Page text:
"What you going to teach us first? 'Cause if we don't like it we won't go."

Taken thus suddenly, without having had a moment in which to form any plan of action, Mary groped wildly around in her mind for an answer. She recognized this as a crucial moment. She could not hesitate long, for Mrs. Mallory's appealing blue eyes were fixed on her also, the while she patted the child's cheek and purred, "Why, of course little Sister will go when the nice lady is planning to give her such a happy time."

"Happy time adoing what?" was the persistent question.

Just then, Meliss, the colored nurse-girl, opened the side door, and there floated in from the hotel kitchen the appetizing smell of pies – hot mince pies just being lifted from the oven. Mary caught eagerly at the straw of suggestion which the odor offered. At the same time some instinct prompted her that it was foolishness to address this child of eight as if she were an infant, or to talk down to her as her family made a practise of doing. So speaking directly to her as if she were addressing an intelligent and reasonable being she said gravely:

"The kind of school we are going to have is so different from any you've ever heard of, that I can't explain it beforehand. I can only tell you this, – it is somewhat like a Jack Horner pie. Each day you'll put in your thumb and pull out a plum. But what that particular plum will be depends on so many things that I could not possibly give it a name before it actually happens. It will be a surprise school."

At the mention of pies the legs under the table hastily came down out of the air, and the small boy attached hastily backed out into general view. Planting himself in front of Mary with a swaggering air, his feet wide apart, he announced aggressively:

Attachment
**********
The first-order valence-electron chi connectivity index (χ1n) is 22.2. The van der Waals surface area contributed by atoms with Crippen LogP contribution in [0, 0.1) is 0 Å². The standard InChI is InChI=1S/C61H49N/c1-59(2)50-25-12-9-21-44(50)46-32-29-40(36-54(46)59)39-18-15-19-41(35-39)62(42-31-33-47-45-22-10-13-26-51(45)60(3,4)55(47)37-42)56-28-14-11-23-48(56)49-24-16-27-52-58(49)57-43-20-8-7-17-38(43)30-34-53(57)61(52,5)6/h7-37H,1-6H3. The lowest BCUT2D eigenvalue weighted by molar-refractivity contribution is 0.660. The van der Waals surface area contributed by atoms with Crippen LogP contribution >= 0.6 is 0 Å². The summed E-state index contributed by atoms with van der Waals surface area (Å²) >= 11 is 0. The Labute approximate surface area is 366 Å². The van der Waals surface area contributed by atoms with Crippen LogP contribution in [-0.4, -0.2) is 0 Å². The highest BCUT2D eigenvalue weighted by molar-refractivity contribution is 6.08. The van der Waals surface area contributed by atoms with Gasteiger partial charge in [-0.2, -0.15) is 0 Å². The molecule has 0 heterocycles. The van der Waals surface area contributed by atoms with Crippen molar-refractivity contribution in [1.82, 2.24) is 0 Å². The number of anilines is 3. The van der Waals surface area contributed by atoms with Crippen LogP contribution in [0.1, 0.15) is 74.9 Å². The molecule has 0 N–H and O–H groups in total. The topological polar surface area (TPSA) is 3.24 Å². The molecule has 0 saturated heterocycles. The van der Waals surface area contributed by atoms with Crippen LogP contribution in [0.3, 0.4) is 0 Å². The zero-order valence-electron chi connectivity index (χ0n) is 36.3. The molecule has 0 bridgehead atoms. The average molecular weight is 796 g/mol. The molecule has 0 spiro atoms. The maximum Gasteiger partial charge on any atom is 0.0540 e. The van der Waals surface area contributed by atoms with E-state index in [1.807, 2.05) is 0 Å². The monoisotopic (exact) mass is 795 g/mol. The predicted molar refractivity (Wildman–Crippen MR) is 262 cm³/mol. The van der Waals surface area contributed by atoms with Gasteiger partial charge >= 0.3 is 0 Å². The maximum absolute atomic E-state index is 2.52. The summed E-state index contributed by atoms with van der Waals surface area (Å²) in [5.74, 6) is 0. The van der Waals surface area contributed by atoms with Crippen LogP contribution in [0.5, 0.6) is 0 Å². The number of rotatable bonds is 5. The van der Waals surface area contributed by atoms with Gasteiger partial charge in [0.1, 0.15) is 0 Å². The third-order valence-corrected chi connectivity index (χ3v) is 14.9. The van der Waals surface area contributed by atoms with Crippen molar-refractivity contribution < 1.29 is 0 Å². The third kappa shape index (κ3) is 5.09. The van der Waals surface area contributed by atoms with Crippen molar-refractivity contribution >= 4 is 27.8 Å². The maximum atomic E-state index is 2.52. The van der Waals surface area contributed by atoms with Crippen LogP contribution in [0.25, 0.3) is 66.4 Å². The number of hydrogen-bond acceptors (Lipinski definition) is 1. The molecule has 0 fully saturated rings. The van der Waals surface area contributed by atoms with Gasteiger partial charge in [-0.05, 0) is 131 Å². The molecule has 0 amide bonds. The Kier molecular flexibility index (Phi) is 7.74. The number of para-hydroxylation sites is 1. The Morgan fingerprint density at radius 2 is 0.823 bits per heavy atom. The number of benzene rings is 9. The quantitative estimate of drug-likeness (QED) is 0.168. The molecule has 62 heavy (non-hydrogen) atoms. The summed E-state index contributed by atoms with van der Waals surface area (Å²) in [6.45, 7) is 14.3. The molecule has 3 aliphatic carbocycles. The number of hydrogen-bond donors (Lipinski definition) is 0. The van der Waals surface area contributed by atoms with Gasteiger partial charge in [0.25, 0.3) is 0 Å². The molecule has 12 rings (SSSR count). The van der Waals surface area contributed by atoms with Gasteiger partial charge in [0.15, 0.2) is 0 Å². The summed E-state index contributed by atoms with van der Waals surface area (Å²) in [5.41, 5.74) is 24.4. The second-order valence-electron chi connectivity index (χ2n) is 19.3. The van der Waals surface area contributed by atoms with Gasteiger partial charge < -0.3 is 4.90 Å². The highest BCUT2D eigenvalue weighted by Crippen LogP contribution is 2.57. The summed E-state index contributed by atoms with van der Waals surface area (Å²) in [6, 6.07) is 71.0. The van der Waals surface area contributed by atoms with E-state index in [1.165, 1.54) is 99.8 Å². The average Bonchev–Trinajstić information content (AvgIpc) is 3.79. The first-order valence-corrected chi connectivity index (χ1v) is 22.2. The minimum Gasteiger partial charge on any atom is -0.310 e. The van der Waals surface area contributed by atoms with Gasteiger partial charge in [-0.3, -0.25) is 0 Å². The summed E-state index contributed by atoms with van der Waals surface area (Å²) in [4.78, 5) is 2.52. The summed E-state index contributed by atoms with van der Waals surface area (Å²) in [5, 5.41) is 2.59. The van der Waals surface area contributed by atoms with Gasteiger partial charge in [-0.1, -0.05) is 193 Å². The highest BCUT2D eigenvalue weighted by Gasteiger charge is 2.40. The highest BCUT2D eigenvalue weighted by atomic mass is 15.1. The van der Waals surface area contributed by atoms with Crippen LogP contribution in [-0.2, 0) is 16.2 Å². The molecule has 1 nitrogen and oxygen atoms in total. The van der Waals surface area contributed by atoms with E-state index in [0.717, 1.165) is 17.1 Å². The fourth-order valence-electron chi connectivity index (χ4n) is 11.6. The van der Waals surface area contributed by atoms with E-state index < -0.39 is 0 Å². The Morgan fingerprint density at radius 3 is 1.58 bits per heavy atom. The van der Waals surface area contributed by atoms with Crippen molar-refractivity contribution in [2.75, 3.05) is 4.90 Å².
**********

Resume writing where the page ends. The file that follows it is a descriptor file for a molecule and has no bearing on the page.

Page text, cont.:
"I'll bring my new hatchet if I want to, and nobody can make me leave it at home!"

There was something so impertinent in his manner that Mary longed to shake him and say, "Don't be so sure of that, Mr. Smarty!" But remembering the dignified position she now had to maintain, she only remarked in a matter of fact tone:

"If your hatchet has a good sharp edge it will probably be one of the first things you'll need. And you'll find use for a pocket full of medium sized nails, too."

"What for?" he demanded, drawing a little closer to begin a thorough cross examination. But Mary, who had turned to listen to a question of Mr. Mallory's, paid no heed.

"I say," Brud repeated, calling as if she were deaf. "What for? What for? WHAT FOR?"

Mary paid not the slightest attention until she had answered his father, then said deliberately, "I've already explained that in a surprise school you can't know what is going to happen till the time comes."

"Why?" he whined.

"Because," she said, pausing impressively, and then lowering her voice as if she were imparting a mysterious secret, "it's the Law of the Jungle."

The unexpectedness of this mystifying answer and the sepulchral voice in which she gave it, was so different from anything Brud had ever encountered before, that it took him some seconds to recover, and she was gone before he could think of another question.

Mr. Mallory walked to the gate with them. "You've certainly started out well, Miss Ware," he remarked admiringly. "At first I thought we might have some difficulty in getting their consent to go, but they'll be on hand to-morrow all right. You've aroused their curiosity to such a pitch that a regiment armed to the teeth couldn't keep them from satisfying it now." After an instant's pause he added a trifle awkwardly, seeming to feel some explanation was due, "Their mother never sees a fault in them, and my business keeps me away from them so much that – well, you see yourself how it is."